WIDELY recognised as the world’s oldest scientific zoo, London Zoo has changed significantly from when it was first opened in 1828. Its purpose back then was as an extensive collection for scientific study and was managed by the Zoolological Society of London (established 1826). The 20,168 animals from 698 species there today are quite different from the now extinct quagga and thylacine it sought to protect back then, but its conservation efforts continue.
The balance between protecting them from mankind’s encroachment while exhibiting them to the same human species threatening their existence was not always an easy one. In the late 1980s and 90s campaigns by animal welfare groups increased and public opinion swung against the captivity of these creatures in a cold, rainy capital city thousands of miles from the tropical habitat where many of them once roamed free. Due to this lack of support and other financial issues, the zoo announced its closure in 1991 but in doing so rallied support from environmentalists and conservationists etc. who wanted to see it continue but with animal welfare and conservation at the forefront.
The zoo now runs a number of conservation programmes including its EDGE of Existence programme that protects unique species, which face an imminent threat of extinction. The acronym EDGE stands for Environmentally Distinct and Globally Endangered, and it’s own EDGE ranking lists the top 100 most endangered.
The uninformed public often take for granted endangered species numbers, not through disinterest but because of little access to accurate conservation figures. This lack of awareness can filter down to luke-warm conservation campaigns that require global rallying. The figures below show the reality of dwindling wildlife numbers.
Rhinos: The global rhino count is 29,000, however the black rhino sub species became extinct in 2012 and there are only three white rhinos left in captivity. With the Northern white rhino extinct (outside of captivity) and the Southern white thought to be extinct before a resurgence in the wilds of Africa, the latter are still on the Near Endangered list. In 2011 a Vietnamese subspecies of Javan rhino became extinct. Around 100,000 rhinos existed globally in the early 1900s.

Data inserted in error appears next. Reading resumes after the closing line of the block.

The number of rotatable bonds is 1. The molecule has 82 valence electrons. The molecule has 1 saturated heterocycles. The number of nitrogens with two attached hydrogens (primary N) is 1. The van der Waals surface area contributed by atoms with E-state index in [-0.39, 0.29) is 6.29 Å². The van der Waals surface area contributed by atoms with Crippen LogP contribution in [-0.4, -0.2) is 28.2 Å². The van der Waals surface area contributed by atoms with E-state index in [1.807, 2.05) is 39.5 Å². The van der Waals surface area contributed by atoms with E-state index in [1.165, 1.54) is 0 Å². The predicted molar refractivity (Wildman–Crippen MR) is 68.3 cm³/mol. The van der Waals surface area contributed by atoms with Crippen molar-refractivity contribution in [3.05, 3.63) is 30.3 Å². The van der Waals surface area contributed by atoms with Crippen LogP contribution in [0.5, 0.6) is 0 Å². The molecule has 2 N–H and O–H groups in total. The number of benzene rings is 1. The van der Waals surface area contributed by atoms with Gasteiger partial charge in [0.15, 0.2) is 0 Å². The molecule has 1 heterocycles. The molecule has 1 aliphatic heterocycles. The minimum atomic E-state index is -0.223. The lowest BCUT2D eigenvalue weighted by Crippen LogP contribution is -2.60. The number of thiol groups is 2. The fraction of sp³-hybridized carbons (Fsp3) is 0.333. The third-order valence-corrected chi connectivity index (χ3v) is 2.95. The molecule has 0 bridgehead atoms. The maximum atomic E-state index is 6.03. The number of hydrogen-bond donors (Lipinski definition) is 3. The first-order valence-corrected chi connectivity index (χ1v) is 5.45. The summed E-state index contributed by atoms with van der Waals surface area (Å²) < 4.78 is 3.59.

Lions: The 50,000 lions that now exist globally would easily fit into the average football stadium. This puts into context the comparative numbers alongside humans. Encroachment onto its territory is an ongoing threat.
Tigers: There are more captive tigers in the USA (5,000) – and yes, that includes exotic pets – than there are globally in the wild (3,200). The private breeding settlements are a concern, with tigers turning up in backyards and side shows. The lack of regulation also increases the risk of illegal trade. At the turn of the century there were around 100,000 tigers globally outside of captivity.
Elephants: The same ivory trade that has endangered the rhino species also threatens the world’s largest land mammal. Conservationists feared that the entire species would become extinct in twelve years because of the voracity of poachers. The 22 month gestation period during pregnancy and the scarcity with which females breed (one calf every 4-5 years) means that their survival is a delicate issue. Kenyan elephant conservationist Ian Douglas-Hamilton claims there are fewer than 600,000 left in the wild. However, his survey – the most through of its kind – was completed in the 1990s and numbers are almost certainly lower. The Great Elephant Consensus of 2016, widely recognized as the largest ever wildlife survey, counted 352,271 African savannah elephants.